• Imaging Underwater for Archaeology

    578 Words  | 2 Pages

    Singh, Hanumant; Adams, Jonathan; Mindell, David; and Foley, Brendan 2000 Imaging Underwater for Archaeology. Journal of Field Archaeology volume 27 number 3: 319-328. The article by the various authors listed above concentrated on the various techniques that are used to locate and then to excavate these sites. They list and discuss the various techniques that they use. These vary from side-scanning to locate the sites to high resolution video to see how the site appears and the various locations

  • The Role Of Sciences In Archaeology

    1812 Words  | 4 Pages

    The definition of archaeology is using the information from analysis of artefacts, the excavation of sites and physical remains to study the human prehistory and history (Oxford Living Dictionaries n.d.) which is similar to the definition given by Renfrew and Bahn (2016, p.12) that archaeology is study of the past society and human from their material culture. The book was written by Renfrew and Bahn (2016, p.13) also suggests that archaeology has two perspectives which are history and science. To

  • Mechanics of Experimental Archaeology

    2567 Words  | 6 Pages

    Experimental Archaeology. Experimental Archaeology is a scientific approach to analyzing archaeological data found during excavations. Experimental Archaeologists are grounded in science and work to explain various aspect of the past through physical experimentation being the way of analyzing and interpreting the past. This paper will discuss what Experimental Archaeology is and why it is important to the overall field of archaeology, additionally; it will provide examples of Experimental Archaeology. Experimental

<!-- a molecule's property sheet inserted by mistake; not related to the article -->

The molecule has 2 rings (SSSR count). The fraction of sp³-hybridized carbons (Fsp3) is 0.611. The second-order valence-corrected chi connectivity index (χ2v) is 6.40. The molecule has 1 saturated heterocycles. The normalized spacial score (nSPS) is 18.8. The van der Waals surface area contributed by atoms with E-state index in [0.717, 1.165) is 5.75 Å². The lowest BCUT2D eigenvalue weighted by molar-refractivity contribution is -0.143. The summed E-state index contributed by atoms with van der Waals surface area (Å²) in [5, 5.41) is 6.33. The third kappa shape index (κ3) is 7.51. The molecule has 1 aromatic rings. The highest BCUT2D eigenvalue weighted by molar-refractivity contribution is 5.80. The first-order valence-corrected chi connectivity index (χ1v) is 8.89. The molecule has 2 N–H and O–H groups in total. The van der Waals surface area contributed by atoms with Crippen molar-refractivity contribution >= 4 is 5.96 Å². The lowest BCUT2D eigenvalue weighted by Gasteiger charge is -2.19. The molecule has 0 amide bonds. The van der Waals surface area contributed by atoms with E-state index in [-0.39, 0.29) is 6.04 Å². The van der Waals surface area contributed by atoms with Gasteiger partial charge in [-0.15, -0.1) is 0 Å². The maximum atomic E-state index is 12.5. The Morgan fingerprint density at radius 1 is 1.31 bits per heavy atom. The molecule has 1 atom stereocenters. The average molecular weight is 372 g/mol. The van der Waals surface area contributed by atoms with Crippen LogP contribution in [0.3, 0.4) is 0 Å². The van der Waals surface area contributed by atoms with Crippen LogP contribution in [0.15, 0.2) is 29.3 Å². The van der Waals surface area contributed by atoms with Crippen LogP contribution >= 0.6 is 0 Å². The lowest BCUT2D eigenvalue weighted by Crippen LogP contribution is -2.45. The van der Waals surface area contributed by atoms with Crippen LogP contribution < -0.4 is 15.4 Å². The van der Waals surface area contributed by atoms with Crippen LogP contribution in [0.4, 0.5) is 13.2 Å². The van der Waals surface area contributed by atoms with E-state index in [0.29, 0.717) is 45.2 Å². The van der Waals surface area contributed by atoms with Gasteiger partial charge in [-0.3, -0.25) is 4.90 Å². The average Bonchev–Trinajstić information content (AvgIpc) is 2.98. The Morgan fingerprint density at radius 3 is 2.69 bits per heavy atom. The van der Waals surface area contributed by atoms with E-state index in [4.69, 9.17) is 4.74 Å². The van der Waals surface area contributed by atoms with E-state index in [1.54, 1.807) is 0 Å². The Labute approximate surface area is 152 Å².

• Pursuing A Degree In Biblical Archaeology

    763 Words  | 2 Pages

    When people ask me what I am studying, most do not expect the answer, “Archaeology.” This is commonly followed up by a shocked, “Why?” I have always loved history and to be offered the opportunity to make history come alive - that is a dream come true. In April I will graduate from Weber State University in Ogden, Utah with a B.S. in Anthropology and Sociology (double major). As you are probably aware, in the States Archaeology falls under Anthropology. This has exposed me to different and multiple

  • Man The Hunter: Feminist Archaeology

    775 Words  | 2 Pages

    social sciences, archaeology has also began to ask similar questions of identity. For years, archaeologists have fought the stereotype of "Man the Hunter" to allow for research questions that explore the roles of women. This movement has inspired gender studies within archaeology that analyzes the relationships between men and women in past societies. Feminist archaeology has also emerged from this movement by focusing solely on